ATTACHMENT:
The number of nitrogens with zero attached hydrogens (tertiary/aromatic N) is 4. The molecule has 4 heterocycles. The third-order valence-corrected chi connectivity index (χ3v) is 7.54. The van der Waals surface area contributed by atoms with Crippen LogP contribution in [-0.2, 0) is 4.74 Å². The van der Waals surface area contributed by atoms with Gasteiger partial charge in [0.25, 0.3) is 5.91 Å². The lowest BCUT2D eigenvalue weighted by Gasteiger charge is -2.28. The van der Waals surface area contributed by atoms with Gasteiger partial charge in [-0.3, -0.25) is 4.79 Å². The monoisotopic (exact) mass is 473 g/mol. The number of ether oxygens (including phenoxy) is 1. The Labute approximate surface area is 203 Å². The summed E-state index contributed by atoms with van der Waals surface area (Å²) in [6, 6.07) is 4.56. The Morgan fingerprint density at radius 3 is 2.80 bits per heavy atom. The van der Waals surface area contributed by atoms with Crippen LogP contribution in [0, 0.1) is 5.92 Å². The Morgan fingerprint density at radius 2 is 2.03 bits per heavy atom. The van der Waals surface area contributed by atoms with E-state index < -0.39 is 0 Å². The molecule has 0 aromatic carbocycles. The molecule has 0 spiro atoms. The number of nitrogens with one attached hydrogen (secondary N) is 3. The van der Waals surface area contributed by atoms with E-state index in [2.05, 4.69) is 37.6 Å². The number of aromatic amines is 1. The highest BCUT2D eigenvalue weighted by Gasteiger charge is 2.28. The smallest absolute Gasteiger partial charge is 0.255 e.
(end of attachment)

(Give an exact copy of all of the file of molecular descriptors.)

The number of nitrogens with zero attached hydrogens (tertiary/aromatic N) is 4. The molecule has 4 heterocycles. The third-order valence-corrected chi connectivity index (χ3v) is 7.54. The van der Waals surface area contributed by atoms with Crippen LogP contribution in [-0.2, 0) is 4.74 Å². The van der Waals surface area contributed by atoms with Gasteiger partial charge in [0.25, 0.3) is 5.91 Å². The lowest BCUT2D eigenvalue weighted by Gasteiger charge is -2.28. The van der Waals surface area contributed by atoms with Gasteiger partial charge in [-0.3, -0.25) is 4.79 Å². The monoisotopic (exact) mass is 473 g/mol. The number of ether oxygens (including phenoxy) is 1. The Labute approximate surface area is 203 Å². The summed E-state index contributed by atoms with van der Waals surface area (Å²) in [6, 6.07) is 4.56. The Morgan fingerprint density at radius 3 is 2.80 bits per heavy atom. The van der Waals surface area contributed by atoms with Crippen LogP contribution in [0, 0.1) is 5.92 Å². The Morgan fingerprint density at radius 2 is 2.03 bits per heavy atom. The van der Waals surface area contributed by atoms with E-state index < -0.39 is 0 Å². The molecule has 0 aromatic carbocycles. The molecule has 0 spiro atoms. The number of nitrogens with one attached hydrogen (secondary N) is 3. The van der Waals surface area contributed by atoms with E-state index in [2.05, 4.69) is 37.6 Å². The number of aromatic amines is 1. The highest BCUT2D eigenvalue weighted by Gasteiger charge is 2.28. The smallest absolute Gasteiger partial charge is 0.255 e.